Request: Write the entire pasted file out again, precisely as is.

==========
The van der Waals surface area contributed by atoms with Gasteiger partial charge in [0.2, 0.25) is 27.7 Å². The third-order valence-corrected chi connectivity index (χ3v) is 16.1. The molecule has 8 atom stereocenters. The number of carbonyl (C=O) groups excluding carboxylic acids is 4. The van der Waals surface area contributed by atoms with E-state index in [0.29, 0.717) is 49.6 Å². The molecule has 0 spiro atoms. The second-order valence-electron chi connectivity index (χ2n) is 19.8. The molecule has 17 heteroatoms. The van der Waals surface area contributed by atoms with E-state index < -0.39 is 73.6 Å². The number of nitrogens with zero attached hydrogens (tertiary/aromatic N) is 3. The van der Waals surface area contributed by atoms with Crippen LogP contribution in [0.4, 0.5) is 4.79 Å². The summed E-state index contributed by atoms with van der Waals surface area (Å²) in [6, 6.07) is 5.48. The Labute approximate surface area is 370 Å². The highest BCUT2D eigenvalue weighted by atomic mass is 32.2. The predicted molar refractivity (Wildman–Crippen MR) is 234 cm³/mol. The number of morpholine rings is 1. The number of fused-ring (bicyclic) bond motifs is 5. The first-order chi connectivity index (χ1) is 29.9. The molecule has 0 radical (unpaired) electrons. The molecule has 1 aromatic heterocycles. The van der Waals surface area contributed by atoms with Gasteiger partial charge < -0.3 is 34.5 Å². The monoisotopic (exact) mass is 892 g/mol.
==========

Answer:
The van der Waals surface area contributed by atoms with Gasteiger partial charge in [0.2, 0.25) is 27.7 Å². The third-order valence-corrected chi connectivity index (χ3v) is 16.1. The molecule has 8 atom stereocenters. The number of carbonyl (C=O) groups excluding carboxylic acids is 4. The van der Waals surface area contributed by atoms with E-state index in [0.29, 0.717) is 49.6 Å². The molecule has 0 spiro atoms. The second-order valence-electron chi connectivity index (χ2n) is 19.8. The molecule has 17 heteroatoms. The van der Waals surface area contributed by atoms with E-state index < -0.39 is 73.6 Å². The number of nitrogens with zero attached hydrogens (tertiary/aromatic N) is 3. The van der Waals surface area contributed by atoms with Crippen LogP contribution in [0.4, 0.5) is 4.79 Å². The summed E-state index contributed by atoms with van der Waals surface area (Å²) in [6, 6.07) is 5.48. The Labute approximate surface area is 370 Å². The highest BCUT2D eigenvalue weighted by atomic mass is 32.2. The predicted molar refractivity (Wildman–Crippen MR) is 234 cm³/mol. The number of morpholine rings is 1. The number of fused-ring (bicyclic) bond motifs is 5. The first-order chi connectivity index (χ1) is 29.9. The molecule has 0 radical (unpaired) electrons. The molecule has 1 aromatic heterocycles. The van der Waals surface area contributed by atoms with Gasteiger partial charge < -0.3 is 34.5 Å². The monoisotopic (exact) mass is 892 g/mol.